Creatures of the Night
Rees, Alfred Wellesley.
Creatures of the Night; a book of wild life in western Britain.
London: J. Murray, 1905.
King’s Land Collection
Michelangelo Buonarroti, The Libyan Sibyl (1508-12), fresco, from the ceiling of the Sistene Chapel. Studies for the Libyan Sibyl (1508-1512), red chalk on paper, 21.4 x 28.9 cm. Collection of the Metropolitan Museum of Art, New York, New York, USA. Via Wikimedia Commons and Art Blart.
Buried in the archives of the British Museum is this wonderful series of lithographs from illustrator Charles Joseph Hullmandel that transforms the English alphabet into sweeping landscapes. Hullmandel was one of the most important figures in the advancement of British lithography in the first half of the 19th century.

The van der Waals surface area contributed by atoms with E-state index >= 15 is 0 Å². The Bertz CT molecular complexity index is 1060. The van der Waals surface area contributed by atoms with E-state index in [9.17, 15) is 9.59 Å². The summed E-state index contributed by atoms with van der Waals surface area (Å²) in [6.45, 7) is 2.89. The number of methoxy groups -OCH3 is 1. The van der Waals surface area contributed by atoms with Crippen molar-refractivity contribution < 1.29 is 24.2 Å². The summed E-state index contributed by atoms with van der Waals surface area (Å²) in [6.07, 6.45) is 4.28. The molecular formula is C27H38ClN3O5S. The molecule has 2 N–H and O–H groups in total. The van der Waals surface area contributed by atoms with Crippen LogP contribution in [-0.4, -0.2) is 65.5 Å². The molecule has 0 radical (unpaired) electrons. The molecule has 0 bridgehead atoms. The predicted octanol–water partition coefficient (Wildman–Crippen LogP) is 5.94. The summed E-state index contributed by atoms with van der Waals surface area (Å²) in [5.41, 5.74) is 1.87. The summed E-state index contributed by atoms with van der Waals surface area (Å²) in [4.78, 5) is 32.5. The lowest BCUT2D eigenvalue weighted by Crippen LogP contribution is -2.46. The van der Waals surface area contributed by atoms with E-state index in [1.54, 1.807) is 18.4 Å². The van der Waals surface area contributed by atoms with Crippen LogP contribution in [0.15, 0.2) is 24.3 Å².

I have been intensely and imaginatively happy in the quietest places. I have been filled with life from within in a cold waiting room in a deserted railway junction. I have been completely alive sitting on an iron seat under an ugly lamppost at a third-rate watering place. In short, I have experienced the mere excitement of existence in places that would commonly be called as dull as ditch-water.
G. K. Chesterton (via contrariansoul)
I want to live simply. I want to sit by the window when it rains and read books I’ll never be tested on. I want to paint because I want to, not because I’ve got something to prove. I want to listen to my body, fall asleep when the moon is high and wake up slowly, with no place to rush off to. I want not to be governed by money or clocks or any of the artificial restraints that humanity imposes on itself. I just want to be, boundless and infinite.
Unknown (via frostnymph)